Held, John. Mail
Art: An Annotated Bibliography, New Jersey & London:
Scarecrow Press, 1991.
An invaluable resource for articles about mail
art and its tangential activities. " While mail art may
not appeal to a commodity-based art mainstream, it obviously
strikes a receptive chord with the general public. Perhaps it's
because it offers an alternative to the growing fascination of
established collectors for expensive artworks and hyped-up art
stars. Anyone can participate in mail art from children on up.
It democratizes art. Everyone can participate despite location.
It decentralizes art. Everyone can participate no matter the
level of skillfulness. It dematerializes art."
Hoffberg, Judith. "Distribution and Its Discontents."
Art Papers, 14(3): 10-14, 1990.
A good survey of the growth of artists' books
as seen through the network of distributors. "But ever since
the first Conference on Artists' Books, held at San Jose State
University in 1977, artists, publishers, bookdealers and collectors
have spoken regularly about the inherent problems of this activity
of putting bookworks or artists' books in the hands of those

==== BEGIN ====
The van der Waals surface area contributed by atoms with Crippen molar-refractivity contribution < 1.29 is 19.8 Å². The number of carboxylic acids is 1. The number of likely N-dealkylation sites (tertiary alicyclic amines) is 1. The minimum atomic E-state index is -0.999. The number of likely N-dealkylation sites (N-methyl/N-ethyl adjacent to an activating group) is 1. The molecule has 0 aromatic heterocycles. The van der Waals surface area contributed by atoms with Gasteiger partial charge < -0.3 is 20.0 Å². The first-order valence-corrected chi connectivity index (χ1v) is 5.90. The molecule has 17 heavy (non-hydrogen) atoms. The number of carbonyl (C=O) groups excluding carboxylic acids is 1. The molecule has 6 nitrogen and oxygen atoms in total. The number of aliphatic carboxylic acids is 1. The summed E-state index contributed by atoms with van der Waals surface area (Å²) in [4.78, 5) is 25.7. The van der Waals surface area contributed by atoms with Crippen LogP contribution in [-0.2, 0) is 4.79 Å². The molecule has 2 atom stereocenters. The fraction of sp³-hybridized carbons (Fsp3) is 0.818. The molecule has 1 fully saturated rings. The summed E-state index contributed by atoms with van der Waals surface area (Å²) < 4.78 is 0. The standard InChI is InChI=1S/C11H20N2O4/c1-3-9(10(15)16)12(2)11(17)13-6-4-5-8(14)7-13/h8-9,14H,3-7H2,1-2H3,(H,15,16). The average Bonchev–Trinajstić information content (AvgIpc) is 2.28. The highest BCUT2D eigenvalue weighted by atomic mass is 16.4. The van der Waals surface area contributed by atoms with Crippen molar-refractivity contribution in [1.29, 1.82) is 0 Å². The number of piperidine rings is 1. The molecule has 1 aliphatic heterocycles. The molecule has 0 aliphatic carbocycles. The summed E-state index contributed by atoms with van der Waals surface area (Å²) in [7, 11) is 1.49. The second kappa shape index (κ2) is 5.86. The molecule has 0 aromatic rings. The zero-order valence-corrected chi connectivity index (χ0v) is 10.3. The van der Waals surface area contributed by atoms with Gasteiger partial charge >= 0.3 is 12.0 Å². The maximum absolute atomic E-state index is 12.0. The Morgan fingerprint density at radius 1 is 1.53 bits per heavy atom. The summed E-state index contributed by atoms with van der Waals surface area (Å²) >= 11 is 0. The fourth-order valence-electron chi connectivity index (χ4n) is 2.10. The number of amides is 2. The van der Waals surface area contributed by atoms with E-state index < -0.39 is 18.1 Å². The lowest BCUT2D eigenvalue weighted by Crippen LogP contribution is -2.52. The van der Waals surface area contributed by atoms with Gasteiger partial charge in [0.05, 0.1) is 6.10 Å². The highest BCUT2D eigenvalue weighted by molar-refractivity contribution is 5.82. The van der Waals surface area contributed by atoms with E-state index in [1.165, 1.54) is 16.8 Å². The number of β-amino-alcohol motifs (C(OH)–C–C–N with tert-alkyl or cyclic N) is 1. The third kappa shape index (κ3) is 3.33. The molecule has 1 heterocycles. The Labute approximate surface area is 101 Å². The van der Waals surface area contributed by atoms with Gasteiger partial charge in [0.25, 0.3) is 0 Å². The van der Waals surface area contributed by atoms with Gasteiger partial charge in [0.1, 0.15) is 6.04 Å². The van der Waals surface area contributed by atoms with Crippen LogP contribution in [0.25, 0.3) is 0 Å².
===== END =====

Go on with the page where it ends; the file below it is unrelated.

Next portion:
visually oriented persons who wish to 'read' these works of art
with their eyes and hands."
Linker, Kate, "The artist's book as an alternative space."
Studio International, 195(990): 75-79, 1980.
A good analysis of the idea of 'alternative space'
and the extensions of this concept as applied to artists' books.
"Termed book art, the bookwork, or the artist's book, this
genre of mass-produced original art, conceived specifically for
the book form, is a '60s product which has gathered momentum
in the '70s. Yet it is in terms of the '70s preoccupation with
the alternate space that it merits discussion in this issue.
For as much as a medium for aesthetic ideas, book art has been
a political tool, or means of reaction, against a series of ills
in the prevailing art system. It has been hailed, indeed, as
the ultimate alternative space. The following text attempts to
locate its ideal and reality within the dialectic of artists'
rights and public address."
LLoyd, Ginny. "Copy Art: Europe and San Francisco."
Art Com, 4(4): 39, 1982.
Brief overview of copyart activities in San Francisco
and Europe. "Copy Art is alive and well. Internationally